10 More '90s Rap Oddities Worthy of the Texans' Halftime Show
Well, it's been three days now, and it hasn't all been revealed as just another elaborate Jimmy Kimmel Live! prank. It's true, then: apparently Vanilla Ice -- white rapper, DIY renovator and Ninja Turtle ally -- will be performing at halftime Sunday at the Texans' game against Tennessee at Reliant Stadium.
It's going to be... odd. Once reviled and lampooned as the clueless face of commercialized hip-hop whitewashing, Vanilla's legacy has come to be evaluated a tad more favorably by his post-gangsta peers in recent years. The Dallas native has won new admirers on reality shows, on the DIY Network and in Adam Sandler's low-brow chucklefest That's My Boy, apparently having grown comfortable enough in his own skin to fully embrace his strange place in pop culture. And now he's going to rap at the football game, y'all.
Here at Rocks Off, we're generally in favor of any musical performance that can ramp up an NFL game's surreality. But while Vanilla Ice is a terrific, mind-boggling choice to kick things off, there are plenty more rapping, one-hit weirdos from the '90s that could do just as well -- better, even! This could be the start of something big.
Because Bob McNair's a busy man (as far as anyone knows), I've pitched in to create this list for the Texans of ten more bitchin' has-beens to liven up the line for the bathroom. You're welcome, Uncle Bob... and word to your mother.
World Famous Gospel Brunch
TicketsSun., Oct. 2, 1:30pm
Mas Musica! featuring La Gusana Ciega, Porter, Siddhartha
TicketsSun., Oct. 2, 6:00pm
Nothing But Thieves presented by Ones To Watch
TicketsSun., Oct. 2, 7:00pm
Nathaniel Rateliff and the Night Sweats
TicketsMon., Oct. 3, 7:00pm
THALIA - Latina Love Tour
TicketsMon., Oct. 3, 8:00pm
10. Marky Mark and the Funky Bunch I realize this one might be pretty tough to swing. Mark Wahlberg is probably off filming a movie or 60 and the Funky Bunch keeps extremely busy these days starring in their own reality show, A&E's Duck Dynasty. Halftime might feel like a bit of a step down.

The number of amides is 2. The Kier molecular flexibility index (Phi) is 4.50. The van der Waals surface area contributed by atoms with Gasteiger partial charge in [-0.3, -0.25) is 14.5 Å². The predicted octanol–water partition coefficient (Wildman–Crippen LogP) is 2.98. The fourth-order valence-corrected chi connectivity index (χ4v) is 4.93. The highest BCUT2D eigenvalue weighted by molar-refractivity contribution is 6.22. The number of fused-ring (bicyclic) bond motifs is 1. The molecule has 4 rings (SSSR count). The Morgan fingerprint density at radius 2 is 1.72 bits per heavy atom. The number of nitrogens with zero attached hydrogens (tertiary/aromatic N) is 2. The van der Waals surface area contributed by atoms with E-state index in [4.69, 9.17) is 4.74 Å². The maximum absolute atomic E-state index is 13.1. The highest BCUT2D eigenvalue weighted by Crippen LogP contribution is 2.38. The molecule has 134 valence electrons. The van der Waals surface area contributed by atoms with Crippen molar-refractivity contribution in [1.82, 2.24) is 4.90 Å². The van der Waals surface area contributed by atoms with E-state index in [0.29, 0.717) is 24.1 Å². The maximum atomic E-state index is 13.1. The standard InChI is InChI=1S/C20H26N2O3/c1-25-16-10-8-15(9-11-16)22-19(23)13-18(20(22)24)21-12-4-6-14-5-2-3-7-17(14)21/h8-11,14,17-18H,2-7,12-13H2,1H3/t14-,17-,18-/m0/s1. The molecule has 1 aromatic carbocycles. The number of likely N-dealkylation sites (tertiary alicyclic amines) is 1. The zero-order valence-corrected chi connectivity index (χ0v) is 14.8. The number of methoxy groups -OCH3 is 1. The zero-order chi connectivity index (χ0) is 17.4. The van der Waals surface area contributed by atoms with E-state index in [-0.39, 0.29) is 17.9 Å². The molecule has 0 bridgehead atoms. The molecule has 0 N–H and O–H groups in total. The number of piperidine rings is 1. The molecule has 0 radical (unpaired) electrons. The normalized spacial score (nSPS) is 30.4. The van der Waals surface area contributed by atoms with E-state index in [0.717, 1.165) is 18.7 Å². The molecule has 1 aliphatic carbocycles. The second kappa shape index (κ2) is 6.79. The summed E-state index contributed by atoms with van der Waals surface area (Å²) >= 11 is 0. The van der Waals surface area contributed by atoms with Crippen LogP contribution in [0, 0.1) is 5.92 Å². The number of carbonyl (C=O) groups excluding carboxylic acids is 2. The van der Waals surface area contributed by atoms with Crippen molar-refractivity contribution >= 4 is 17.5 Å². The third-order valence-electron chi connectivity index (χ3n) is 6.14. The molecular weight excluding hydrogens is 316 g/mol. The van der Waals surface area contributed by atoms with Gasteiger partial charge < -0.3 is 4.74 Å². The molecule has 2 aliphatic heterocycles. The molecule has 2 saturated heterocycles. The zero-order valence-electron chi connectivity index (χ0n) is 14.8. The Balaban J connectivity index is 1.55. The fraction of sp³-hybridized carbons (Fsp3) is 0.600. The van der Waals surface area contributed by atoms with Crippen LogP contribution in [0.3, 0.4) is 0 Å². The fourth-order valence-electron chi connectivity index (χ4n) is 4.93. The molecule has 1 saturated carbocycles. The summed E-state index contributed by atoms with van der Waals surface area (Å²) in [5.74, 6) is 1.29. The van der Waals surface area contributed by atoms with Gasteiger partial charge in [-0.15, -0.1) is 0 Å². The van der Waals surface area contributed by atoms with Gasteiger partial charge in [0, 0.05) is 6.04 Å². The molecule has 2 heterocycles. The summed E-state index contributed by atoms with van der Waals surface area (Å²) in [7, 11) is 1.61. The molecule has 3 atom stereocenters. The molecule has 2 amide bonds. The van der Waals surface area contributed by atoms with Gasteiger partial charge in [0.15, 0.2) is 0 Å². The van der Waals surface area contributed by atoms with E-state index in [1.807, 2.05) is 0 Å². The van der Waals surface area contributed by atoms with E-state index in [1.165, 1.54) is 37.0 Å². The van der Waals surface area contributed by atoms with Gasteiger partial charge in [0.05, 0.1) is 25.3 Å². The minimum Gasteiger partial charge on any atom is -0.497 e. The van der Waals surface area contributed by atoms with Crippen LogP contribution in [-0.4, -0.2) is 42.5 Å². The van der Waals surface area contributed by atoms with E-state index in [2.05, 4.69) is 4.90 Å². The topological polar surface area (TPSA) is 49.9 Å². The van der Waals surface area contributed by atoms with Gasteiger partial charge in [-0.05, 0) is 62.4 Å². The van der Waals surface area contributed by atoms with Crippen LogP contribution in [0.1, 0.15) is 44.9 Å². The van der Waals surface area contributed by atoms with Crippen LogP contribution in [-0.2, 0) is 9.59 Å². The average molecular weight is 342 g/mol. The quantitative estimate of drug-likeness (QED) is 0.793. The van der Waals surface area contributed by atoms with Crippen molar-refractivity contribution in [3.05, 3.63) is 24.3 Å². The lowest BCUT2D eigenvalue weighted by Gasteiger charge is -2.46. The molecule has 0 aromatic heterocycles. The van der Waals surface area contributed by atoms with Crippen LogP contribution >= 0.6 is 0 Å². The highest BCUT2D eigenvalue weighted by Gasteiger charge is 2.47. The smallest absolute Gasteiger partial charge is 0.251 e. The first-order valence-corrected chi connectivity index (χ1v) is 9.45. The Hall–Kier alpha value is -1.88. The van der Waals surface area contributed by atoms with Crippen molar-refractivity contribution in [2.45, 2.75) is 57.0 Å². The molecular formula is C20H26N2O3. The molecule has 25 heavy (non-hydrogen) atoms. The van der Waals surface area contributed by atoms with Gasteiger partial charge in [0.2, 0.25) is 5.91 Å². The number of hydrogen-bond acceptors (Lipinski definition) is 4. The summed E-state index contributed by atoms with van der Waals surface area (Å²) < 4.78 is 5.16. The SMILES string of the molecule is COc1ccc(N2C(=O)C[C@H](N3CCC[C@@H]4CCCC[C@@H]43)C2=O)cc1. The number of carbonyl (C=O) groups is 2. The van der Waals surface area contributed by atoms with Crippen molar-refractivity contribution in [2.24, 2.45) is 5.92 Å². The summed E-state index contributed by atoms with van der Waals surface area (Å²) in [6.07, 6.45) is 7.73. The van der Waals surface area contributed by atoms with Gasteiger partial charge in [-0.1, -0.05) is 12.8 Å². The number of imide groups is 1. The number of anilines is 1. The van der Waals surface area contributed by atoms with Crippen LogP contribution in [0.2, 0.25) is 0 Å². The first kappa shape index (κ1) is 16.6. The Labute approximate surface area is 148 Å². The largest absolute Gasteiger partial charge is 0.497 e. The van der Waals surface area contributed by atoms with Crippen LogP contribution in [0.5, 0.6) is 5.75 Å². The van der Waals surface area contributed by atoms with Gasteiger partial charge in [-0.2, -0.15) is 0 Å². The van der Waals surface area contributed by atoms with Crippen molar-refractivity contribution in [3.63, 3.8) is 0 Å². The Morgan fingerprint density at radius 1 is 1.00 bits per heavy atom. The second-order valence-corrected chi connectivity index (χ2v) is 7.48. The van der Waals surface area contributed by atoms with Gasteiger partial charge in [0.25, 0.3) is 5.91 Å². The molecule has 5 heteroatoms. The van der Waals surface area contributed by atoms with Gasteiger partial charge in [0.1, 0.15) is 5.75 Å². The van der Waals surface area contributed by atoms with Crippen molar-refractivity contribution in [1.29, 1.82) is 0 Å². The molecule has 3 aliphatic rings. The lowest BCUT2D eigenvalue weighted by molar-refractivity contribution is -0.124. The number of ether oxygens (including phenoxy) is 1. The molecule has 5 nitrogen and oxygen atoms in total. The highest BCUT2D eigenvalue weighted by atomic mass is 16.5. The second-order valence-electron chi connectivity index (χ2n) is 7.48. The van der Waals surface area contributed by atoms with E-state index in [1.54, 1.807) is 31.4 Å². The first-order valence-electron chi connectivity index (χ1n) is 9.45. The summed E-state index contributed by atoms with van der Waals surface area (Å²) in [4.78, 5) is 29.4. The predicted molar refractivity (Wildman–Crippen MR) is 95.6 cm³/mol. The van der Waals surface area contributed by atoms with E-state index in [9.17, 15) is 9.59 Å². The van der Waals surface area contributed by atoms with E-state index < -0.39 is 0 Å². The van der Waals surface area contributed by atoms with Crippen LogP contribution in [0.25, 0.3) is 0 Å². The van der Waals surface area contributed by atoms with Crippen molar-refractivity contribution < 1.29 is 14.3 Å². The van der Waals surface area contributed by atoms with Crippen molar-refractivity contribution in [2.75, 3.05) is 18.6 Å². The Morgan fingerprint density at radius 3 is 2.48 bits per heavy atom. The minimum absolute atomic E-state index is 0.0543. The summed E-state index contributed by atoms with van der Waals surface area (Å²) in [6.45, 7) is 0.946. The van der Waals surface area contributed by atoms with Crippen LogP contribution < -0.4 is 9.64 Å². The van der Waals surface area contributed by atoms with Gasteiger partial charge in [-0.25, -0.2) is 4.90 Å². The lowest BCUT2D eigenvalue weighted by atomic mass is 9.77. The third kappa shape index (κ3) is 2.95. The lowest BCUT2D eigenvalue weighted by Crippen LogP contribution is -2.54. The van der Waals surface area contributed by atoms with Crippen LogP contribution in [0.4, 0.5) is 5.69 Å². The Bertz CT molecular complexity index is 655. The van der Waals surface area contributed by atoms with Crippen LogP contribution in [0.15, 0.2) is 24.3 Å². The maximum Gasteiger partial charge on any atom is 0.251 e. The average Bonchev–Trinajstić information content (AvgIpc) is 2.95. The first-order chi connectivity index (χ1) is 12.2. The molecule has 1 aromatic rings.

Luckily, the Texans are rich. With "Good Vibrations" sounding pretty good in the trailer to that Joseph Gordon-Levitt movie a couple of your friends are thinking about maybe seeing, maybe Wahlberg will shrewdly decide that now's the time to take back his musical legacy and earn a fat payday. Might Bob McNair be willing to shell out to see the first all-female crowd in Reliant Stadium history?
9. Wreckx-n-Effect What white people now call "twerking" for whatever reason ain't exactly a new phenomenon. Back in '92, we were calling it "dancing" thanks to the mass cultural acceptance of Wreckx-n-Effect's "Rump Shaker," perhaps the most nonsensically suggestive rap song of its era.
"All I wanna do is zoom a zoom zoom zoom and a boom-boom." Still not entirely sure what that entails, but all the crotch-thrusting going on in the music video seemed to indicate that it was a sexually aggressive sentiment. All that mattered was that this song once gave license for young ladies to rump-shake with incredible abandon, and I bet it still does. Let's get the Wreckx back in effect and set Reliant jiggling.
8. Joey Lawrence What do you mean, you forgot that Blossom's Joey Lawrence rapped? He totally rapped. Dude perfomed on Arsenio, MTV's Spring Break, the whole nine. Was he good at it? Who remembers! What people remember about Joey Lawrence is that he was an awfully cute boy, and he didn't have a lot of shirts -- the Miley Cyrus of his day, basically. That was his job back then. Maybe he could use a job now.
We're going to need at least a solid minute of novelty out of this halftime show, though, so he's going to have to throw in his catchphrase. What was it again?
Oh yeah: Whoa. Heh! The '90s.
7. P.M. Dawn There were smoother rap groups than PM Dawn, and more gentle rap groups, I guess. But name any other hip-hoppers more blissed the fuck out than P.M. Dawn. It wasn't just their breezy, jazzy hit "Set Adrift on Memory Bliss," either. It was their whole cool, delighted countenance. Haven't heard from them since about '91, so I assume they simply achieved nirvana early on in life and drifted off into a different plane of existence.
If we can determine the right offering to lure them back for an afternoon, I think it could be a good thing for an NFL crowd to bliss the fuck out for three minutes in the middle of our violent spectacle. Just a quick, collective palate-cleanser of positive vibrations before we resume screaming for Jake Locker's scalp. P.M. Dawn still has so much to teach us.